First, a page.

In terms of the actual results of the study, a number of the participants stated they believe that gender-based discrimination in Nepal makes issues of mental health for Dalit women more difficult, as it causes them to “receive more stigma for mental health conditions.” The stigmas that these women receive can lead to dangerous outcomes for them. Two participants in the study stated that Dalit women are at considerable risk when they are cast out from their families, as they become homeless and therefore are more vulnerable to exploitation, rape and abuse.

Some research also indicates that Dalit and other low-caste women may have experienced worsening mental health outcomes as a result of the COVID-19 pandemic. According to a 2022 study, lower-caste women tended to have a greater fear of COVID-19 than higher-caste women. The study also found that Dalit women and women of other backward castes (OBCs) suffered from more severe anxiety and stress symptoms than higher-caste women.

Feminist Dalit Organization (FEDO)

In light of the continuing discrimination against Dalit women, several organizations are taking action to create better opportunities for this underprivileged community. Perhaps one of the most prominent is the Feminist Dalit Organization (FEDO), which is a nonprofit organization that was founded by a group of Dalit women in 1994. The organization works to address and fight back against the various inequalities experienced by affected women in Nepal.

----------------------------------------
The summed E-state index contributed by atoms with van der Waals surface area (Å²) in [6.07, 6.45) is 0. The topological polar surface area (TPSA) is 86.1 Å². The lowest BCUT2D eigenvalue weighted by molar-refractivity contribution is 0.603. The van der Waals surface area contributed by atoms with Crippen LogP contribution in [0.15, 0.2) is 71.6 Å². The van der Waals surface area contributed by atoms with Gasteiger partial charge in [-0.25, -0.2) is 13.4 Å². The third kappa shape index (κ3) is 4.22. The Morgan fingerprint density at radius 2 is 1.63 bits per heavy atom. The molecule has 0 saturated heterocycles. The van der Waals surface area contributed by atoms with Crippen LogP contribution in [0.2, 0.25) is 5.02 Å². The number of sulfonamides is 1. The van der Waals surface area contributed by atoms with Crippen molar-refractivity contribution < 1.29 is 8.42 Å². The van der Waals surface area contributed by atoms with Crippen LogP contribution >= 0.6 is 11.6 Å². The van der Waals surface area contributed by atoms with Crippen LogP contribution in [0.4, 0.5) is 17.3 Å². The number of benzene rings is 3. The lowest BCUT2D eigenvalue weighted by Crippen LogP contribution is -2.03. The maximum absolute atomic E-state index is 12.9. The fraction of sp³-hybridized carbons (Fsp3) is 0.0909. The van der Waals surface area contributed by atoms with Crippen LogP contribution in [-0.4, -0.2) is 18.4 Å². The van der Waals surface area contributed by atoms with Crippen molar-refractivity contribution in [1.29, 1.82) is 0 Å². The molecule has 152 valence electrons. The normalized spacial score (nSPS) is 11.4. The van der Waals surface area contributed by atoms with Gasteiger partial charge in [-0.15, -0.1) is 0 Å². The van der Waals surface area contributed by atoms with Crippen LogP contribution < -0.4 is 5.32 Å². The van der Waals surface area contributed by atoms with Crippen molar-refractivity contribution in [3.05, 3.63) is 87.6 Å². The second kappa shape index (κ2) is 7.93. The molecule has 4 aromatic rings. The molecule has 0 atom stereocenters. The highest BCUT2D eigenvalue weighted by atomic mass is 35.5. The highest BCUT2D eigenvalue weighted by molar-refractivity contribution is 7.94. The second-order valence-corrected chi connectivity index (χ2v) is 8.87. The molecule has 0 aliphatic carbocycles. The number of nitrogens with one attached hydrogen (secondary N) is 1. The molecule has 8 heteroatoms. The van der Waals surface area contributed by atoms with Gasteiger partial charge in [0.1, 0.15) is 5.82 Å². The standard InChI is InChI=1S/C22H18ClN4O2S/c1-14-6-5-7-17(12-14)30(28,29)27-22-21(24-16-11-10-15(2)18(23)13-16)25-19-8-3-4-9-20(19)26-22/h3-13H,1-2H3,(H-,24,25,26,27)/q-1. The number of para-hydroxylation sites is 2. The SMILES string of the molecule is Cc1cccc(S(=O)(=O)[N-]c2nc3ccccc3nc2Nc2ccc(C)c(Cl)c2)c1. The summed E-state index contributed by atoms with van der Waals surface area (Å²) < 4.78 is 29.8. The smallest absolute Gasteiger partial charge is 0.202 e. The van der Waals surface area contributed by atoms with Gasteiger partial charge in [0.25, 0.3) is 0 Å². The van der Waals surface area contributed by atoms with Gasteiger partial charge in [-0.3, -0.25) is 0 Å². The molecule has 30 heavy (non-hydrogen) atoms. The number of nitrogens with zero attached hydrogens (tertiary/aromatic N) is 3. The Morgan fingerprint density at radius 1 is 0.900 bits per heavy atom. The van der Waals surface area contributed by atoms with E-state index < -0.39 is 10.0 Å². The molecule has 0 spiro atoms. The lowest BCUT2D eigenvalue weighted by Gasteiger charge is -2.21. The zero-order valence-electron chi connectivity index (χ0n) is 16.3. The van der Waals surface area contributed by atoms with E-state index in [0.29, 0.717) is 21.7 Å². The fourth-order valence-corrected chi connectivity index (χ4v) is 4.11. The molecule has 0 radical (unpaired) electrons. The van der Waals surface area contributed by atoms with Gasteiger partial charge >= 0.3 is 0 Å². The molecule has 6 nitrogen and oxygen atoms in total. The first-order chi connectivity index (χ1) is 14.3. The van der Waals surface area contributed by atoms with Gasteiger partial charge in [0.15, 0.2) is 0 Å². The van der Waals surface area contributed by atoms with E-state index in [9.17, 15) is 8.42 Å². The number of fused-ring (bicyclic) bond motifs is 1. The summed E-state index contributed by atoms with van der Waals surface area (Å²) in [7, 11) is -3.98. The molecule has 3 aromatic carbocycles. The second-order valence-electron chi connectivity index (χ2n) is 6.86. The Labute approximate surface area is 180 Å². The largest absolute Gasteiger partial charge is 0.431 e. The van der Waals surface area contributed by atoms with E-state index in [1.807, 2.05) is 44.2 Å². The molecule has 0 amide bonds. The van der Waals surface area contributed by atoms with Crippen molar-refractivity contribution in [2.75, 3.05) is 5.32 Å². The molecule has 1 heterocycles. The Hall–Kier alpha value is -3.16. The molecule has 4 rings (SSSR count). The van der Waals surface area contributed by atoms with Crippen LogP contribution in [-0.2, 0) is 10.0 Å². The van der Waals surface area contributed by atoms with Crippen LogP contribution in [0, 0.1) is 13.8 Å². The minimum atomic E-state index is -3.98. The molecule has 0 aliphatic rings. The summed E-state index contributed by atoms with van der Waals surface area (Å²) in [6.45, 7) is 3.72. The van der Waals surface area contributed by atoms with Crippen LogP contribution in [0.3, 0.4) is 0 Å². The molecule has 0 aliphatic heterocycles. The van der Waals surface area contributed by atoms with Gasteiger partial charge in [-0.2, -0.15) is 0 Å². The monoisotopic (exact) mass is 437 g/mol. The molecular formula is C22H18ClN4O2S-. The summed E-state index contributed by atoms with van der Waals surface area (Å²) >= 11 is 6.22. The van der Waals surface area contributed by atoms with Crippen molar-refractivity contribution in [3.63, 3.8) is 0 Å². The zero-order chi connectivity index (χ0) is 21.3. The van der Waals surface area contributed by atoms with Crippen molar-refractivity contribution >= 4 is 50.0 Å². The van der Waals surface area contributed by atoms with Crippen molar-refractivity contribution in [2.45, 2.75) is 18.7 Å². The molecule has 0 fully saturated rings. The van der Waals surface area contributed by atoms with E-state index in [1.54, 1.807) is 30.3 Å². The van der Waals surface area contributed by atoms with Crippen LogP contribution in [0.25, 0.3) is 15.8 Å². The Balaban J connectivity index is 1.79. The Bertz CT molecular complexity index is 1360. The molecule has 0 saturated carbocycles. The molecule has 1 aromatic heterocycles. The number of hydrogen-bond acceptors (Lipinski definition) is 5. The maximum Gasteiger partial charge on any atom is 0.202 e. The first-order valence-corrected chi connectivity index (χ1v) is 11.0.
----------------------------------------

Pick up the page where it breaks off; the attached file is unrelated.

FEDO is present in 56 of Nepal’s 75 districts, seeking to improve the lives of Dalit women by advocating for human rights and economic empowerment initiatives. This includes helping Dalit women become financially literate so that they can have opportunities to own small businesses and break the cycles of poverty found in Dalit communities throughout Asia. The work of organizations like FEDO could bring about upwards social mobility for Dalit women, therefore giving them greater access to health care services and improving their overall quality of life.

– Adam Cvik
Photo: Flickr

Women's Rights in Nepal
To women in Nepal, the thought of gender equality and the solidification of women’s rights is difficult to imagine. In Nepal, people discriminate against women socially, legally, culturally and physically. In an interview with thinkEQUAL, a project by the World Bank, a woman in Nepal said that “Women have fewer rights. If there was equality, life would be easier for us.” Here is some information about women’s rights in Nepal.